Category Archives: Co-op

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Shadow Puppeteer to be featured in NG16 talk

The organizers of the annual Nordic Game Conference announced their speakers for NG16 yesterday. Among the speakers are several of our good friends, like Jo-Remi Madsen and Ste Curran, but also our very own Marianne Lerdahl. She will be giving a talk based on our blog posts about “Avoiding the Tagalong trap”, – about how we worked when developing Shadow Puppeteer to ensure a strong co-op experience.

NG16, nordic game, speakers, marianne lerdahlThe Nordic Game Conference is one of our favourite annual events, and we look forward to coming back. If you wish to reach out to Marianne while she’s attending the conference please send her a Tweet (@Vaffeldamen). Alternatively, to se up a meeting please contact emmy[at]snowcannongames.com.

Hope to see you at NG16 May 18th – 20th, and we wish you welcome to attend Marianne’s talk.

You can find the complete list of speakers on the Nordic Game website.

 

 

tagalong, shadow puppeteer, co-op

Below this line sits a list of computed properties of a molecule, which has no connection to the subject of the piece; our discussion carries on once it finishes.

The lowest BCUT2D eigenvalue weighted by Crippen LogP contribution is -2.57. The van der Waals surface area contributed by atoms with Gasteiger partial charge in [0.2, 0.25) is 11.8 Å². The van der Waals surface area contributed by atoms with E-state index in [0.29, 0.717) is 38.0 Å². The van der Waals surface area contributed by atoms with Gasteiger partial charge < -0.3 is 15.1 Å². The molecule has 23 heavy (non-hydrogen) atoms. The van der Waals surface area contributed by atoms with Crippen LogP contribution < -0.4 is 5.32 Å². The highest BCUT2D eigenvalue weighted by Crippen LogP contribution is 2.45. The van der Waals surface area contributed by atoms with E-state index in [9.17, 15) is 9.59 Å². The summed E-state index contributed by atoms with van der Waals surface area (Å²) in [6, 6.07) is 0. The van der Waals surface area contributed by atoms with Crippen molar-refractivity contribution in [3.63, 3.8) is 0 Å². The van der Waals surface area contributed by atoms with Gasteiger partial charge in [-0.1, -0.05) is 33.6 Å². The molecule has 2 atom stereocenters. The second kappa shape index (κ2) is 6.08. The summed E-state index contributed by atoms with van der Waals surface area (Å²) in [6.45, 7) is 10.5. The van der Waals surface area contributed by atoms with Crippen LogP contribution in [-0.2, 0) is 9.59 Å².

Tagalong Trap Part 2 Creating co-op experiences

In our previous “Tagalong Trap” post we talked in general about cooperative games, what components make them “true co-op games” where both players perform active and meaningful roles. We also cited examples of how we implemented these components when designing Shadow Puppeteer.

This time, we will go more into depth about specific ways of working when developing co-op games and give examples of how this was done for Shadow Puppeteer.

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Feel the love: Shadow Puppeteer 10% off for Valentine’s Day

To celebrate Valentine’s Day, as well as the love two people feel for one another when playing shared-screen co-op, we’re putting Shadow Puppeteer on Sale. From now through Monday, Shadow Puppeteer will be 10% off on the Nintendo eShop, Steam, Humble and Green Man Gaming. Happy Valentine’s Day and happy co-oping.

tagalong, co-op

Avoiding the “Tagalong Trap”

Ever since Tennis for two in 1958, games designed for two or more players have been fairly common. Many games claim to be co-op, but merely offer an experience where only one player is needed to beat the game, while the other can simply “tag along.” In these games, the second player is effectively rendered superfluous and begs the question: How can we design true co-op games to avoid this “tagalong trap?”

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